2. Sell your TV on eBay. Then the unschooling argument is a non-issue, because no-one can self-regulate what they don't have access to anyway.

  3. Ok, before I say anything I wanted to acknowledge 2 things - a) I don't identify as an unschooler, I prefer to label myself as a home educator because then I don't have certain 'rules' of particular methods to abide by, I do whatever the hell I want ;) LOL
    b) I have the luxury of a co-parent. I may solo parent for large portions of the week while Jamie is at work but it isn't anywhere near the same as being a full time solo parent.

    I also like the points that Nat and Cassie have made - you can't self regulate something that isn't there and that it IS reasonable to restrict TV for a child, I mean she is 2 ffs, its not as if she can fully understand and comprehend what is healthy and what is not and make sound decisions about whether or not she would like to watch TV based on that. And where do you draw the line? What is okay to self regulate and what is not?

    I also saw the negative impact TV had on my children, we are close to zero TV time, they get maybe an hour a week if they are lucky. It is REALLY hard to stick to it, sometimes I want to turn it on so they will leave me alone, so I can have a breather. I don't think that doing it for that reason (in appropriate amounts) is a bad thing at all, but I feel that if I let them have 'just a little bit' one day, it tempts me to give it to them more often, so I am really hesitant to give in to it.

    Having said that, I let them watch about an hour of TV on Friday because the weather was shit and we'd been stuck inside all day, before that the last time they'd watched any was 2 weeks ago.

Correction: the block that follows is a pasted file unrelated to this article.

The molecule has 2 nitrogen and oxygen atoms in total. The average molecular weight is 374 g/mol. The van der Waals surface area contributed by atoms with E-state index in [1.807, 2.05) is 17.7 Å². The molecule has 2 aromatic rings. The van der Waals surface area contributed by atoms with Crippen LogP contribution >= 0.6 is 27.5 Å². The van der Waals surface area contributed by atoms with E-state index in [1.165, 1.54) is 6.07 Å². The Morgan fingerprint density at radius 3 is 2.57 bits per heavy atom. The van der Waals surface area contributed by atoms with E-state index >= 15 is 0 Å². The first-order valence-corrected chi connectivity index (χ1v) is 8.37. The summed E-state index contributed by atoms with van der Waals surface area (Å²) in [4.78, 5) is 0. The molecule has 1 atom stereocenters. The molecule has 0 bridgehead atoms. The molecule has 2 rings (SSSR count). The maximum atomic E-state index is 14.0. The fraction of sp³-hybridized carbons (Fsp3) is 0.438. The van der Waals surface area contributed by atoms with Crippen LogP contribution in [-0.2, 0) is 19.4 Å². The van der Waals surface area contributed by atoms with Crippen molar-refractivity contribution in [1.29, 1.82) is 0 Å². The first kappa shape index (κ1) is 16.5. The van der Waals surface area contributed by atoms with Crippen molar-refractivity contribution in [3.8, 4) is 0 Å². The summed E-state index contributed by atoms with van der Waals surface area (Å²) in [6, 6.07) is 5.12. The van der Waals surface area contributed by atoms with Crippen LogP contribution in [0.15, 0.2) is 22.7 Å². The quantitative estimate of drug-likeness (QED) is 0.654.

Now that TV has become a luxury they enjoy watching it more than before...before it was something they *needed* because they were addicted, now it's something special and fun - I let them watch Play School and Jet was dancing around and doing actions and they were all pointing out and talking about the things that were on screen, they NEVER did that before.

    I fully admit I find it draining thinking of how to keep them occupied without TV, but I would rather deal with that than the effect it has on their behaviour.

    Errm, I hope my rambly babble was at least a little helpful LOL.

  4. Just get rid of the TV. We got rid of ours about 12 years ago and that was mostly because it was impossible to stop the kids from continually watching mindless shit. I cut the plug off it in a temper and on the whole that was that.

    These days with internet video, iview and laptops it's easy to watch the occasional show or dvd without needing a TV at all. You're not manipulated into watching stuff you are not really interested in, plus you avoid all the ads that go along with it.

    In a few weeks the kids soon forget all about it (but do become mesmerised when they visit friends with a TV). Honestly it's the adult's need for TV that is the problem.

    The kids are also oblivious to all the latest fads as they are not exposed to adverts. No whinging before Christmas. You can take them around toy shops and they have no idea about what's hot. It's great!